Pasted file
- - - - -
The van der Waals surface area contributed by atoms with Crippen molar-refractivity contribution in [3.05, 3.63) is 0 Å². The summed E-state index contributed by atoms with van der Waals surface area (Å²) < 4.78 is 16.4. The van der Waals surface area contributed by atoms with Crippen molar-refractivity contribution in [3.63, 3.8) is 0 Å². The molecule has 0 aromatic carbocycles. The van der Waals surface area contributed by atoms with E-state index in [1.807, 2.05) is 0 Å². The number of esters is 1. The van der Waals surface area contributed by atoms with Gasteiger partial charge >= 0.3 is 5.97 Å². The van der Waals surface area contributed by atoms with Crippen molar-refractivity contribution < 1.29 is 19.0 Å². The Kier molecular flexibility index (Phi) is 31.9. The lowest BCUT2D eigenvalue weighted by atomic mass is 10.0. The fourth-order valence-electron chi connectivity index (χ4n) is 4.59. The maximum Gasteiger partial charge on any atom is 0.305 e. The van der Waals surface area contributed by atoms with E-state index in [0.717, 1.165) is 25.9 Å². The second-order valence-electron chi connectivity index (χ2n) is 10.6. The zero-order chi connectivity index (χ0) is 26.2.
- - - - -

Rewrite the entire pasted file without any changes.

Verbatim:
The van der Waals surface area contributed by atoms with Crippen molar-refractivity contribution in [3.05, 3.63) is 0 Å². The summed E-state index contributed by atoms with van der Waals surface area (Å²) < 4.78 is 16.4. The van der Waals surface area contributed by atoms with Crippen molar-refractivity contribution in [3.63, 3.8) is 0 Å². The molecule has 0 aromatic carbocycles. The van der Waals surface area contributed by atoms with E-state index in [1.807, 2.05) is 0 Å². The number of esters is 1. The van der Waals surface area contributed by atoms with Gasteiger partial charge >= 0.3 is 5.97 Å². The van der Waals surface area contributed by atoms with Crippen molar-refractivity contribution < 1.29 is 19.0 Å². The Kier molecular flexibility index (Phi) is 31.9. The lowest BCUT2D eigenvalue weighted by atomic mass is 10.0. The fourth-order valence-electron chi connectivity index (χ4n) is 4.59. The maximum Gasteiger partial charge on any atom is 0.305 e. The van der Waals surface area contributed by atoms with E-state index in [0.717, 1.165) is 25.9 Å². The second-order valence-electron chi connectivity index (χ2n) is 10.6. The zero-order chi connectivity index (χ0) is 26.2.